The draft of the Chinese-inspired fantasy novel is done. I have a cover located. I need a title.
The plot: A dragon, Count Chang, finds a girl he thinks is the Chosen One, a human of the old blood who carries the magical power needed to heal a sick river and to convince the humans to stop making things worse. Leesan, being the youngest daughter of a foreign family, has absolutely no desire to take on any responsibility or to think for herself, let alone learn magic. The other dragons, including the Western King, need her to act, lest the Great Sky Emperor, king of the gods, lose his patience with them and sort things out himself, remaking the world and punishing the dragons in the process. Count Chang just wants the glory of having found the person who can fix the problem, not the responsibility for actually working to solve things.
No one gets what they want, as you can imagine.
Some title ideas include:
Lord Chang and the River
Healing the Great River
The Dragon and the Land
The Curse of the Yellow Hills
Any of these sound better than others? Any suggestions for something else?
No, not how fancy or plain, active voice or passive. Alien languages and non-English in my fiction, and why I do it.
I seem to have a knack for learning foreign languages. I catch inflections and accents easily, to the extent that I speak German with a Bavarian-Austrian accent rather than American. Having the ability to recognize patterns helps immensely, and my long span of musical adventures also helps, because I pick out phrases and sounds very quickly. This overflows into my writing, as long-time readers know. Continue reading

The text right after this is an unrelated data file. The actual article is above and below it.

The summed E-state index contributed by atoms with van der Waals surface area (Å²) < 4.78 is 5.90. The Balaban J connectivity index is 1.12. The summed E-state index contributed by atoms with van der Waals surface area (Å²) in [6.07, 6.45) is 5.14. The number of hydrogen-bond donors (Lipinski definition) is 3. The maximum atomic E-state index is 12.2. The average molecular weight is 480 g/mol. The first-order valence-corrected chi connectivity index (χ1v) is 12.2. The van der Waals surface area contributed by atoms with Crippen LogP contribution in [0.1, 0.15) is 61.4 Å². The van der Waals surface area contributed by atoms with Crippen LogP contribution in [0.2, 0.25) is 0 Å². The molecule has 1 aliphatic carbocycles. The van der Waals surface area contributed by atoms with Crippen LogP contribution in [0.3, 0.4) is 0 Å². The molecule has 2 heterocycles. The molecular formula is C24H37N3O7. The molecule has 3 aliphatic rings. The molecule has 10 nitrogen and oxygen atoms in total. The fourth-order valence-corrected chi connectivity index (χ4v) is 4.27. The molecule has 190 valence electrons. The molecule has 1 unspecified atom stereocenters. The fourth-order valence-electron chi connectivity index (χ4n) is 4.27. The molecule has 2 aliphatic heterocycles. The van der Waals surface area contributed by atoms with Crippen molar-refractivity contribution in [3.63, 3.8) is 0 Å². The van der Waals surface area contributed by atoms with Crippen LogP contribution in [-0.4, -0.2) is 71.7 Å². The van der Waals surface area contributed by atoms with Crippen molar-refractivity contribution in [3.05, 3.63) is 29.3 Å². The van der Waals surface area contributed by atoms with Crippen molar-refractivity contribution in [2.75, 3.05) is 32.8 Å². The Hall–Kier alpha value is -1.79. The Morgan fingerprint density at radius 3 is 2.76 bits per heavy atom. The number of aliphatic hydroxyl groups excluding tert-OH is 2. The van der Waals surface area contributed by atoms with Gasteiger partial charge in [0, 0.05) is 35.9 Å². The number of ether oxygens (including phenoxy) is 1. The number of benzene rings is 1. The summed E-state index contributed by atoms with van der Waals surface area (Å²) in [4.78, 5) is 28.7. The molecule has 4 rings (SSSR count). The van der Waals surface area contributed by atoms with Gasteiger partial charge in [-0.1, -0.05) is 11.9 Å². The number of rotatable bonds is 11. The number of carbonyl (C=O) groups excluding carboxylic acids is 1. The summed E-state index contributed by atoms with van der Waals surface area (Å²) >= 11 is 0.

When you do something regularly for a while, or when your final exam grade depends on learning how to see and evaluate certain terrain and aquatic features, you develop a bit of skill. If your survival depends on reading the landscape properly, the learning curve is a lot steeper. And if you are exposed to something, even though you are not trying to learn how to read the land, after a while you start doing it. I can’t not evaluate a stream as I walk past it. And I can’t go through rolling or mountainous countryside without mentally adding strong points, choke-points, and castles. Continue reading
Where is the Drachental? Does it really exist, or is it merely a figment of the author’s imagination? What about Schloß Hohen-Drachenburg?
The answer is “yes.” Joschka von Hohen-Drachenburg’s territory is based on several real places, but if you were to get a map of the Tyrol and Salzkammergut, you would not find it. There are fortress-houses in the region, and elsewhere in the Alps, that look like Schloß Hohen-Drachenburg, but none are “the” place. Continue reading
People in my books and stories eat a lot. It’s not because I’m especially fascinated by food ways, although chocolate does intrigue me. So many variations, so little time…
No, my characters spend a lot of time around the table, or thinking about edibles, because that’s how life seems to work. To my knowledge, nothing can survive without taking in energy, be it through chemoautotrophy, or noshing on plankton, or photosynthesis, or eating a slower critter. Humans, and Staré, and Rada, and True-Dragons, are no different. And it is interesting to see what works and what doesn’t. And how that can affect a story. Continue reading
This one was too small for the caliber.
This one was too large for my hand. If you can’t reach the trigger with your finger, you might have a problem firing the pistol.
This one was juuuuuust right. And belonged to a very good friend, who also really likes the pistol and has no desire to get rid of it. Continue reading
Note: This piece is about adult topics. I’ve tried to keep it PG-13 or better, and I’d appreciate the comments’ section staying clean. Thank you.
Readers of yesterday’s excerpt, and this week’s chapter, will wonder how any young woman could be so completely unaware of “the ways of man and maid.” Surely that is pure fiction, overdone for the purposes of plot. No one could be kept in the dark about the facts of life so completely once they reached physical maturity, could they?
Yes, they could, and were, into the Twentieth Century. And going back to the 1600s. Something I’d thought was overdone Victorian prudery happened all across northern Europe well before Victoria was crowned in England. Continue reading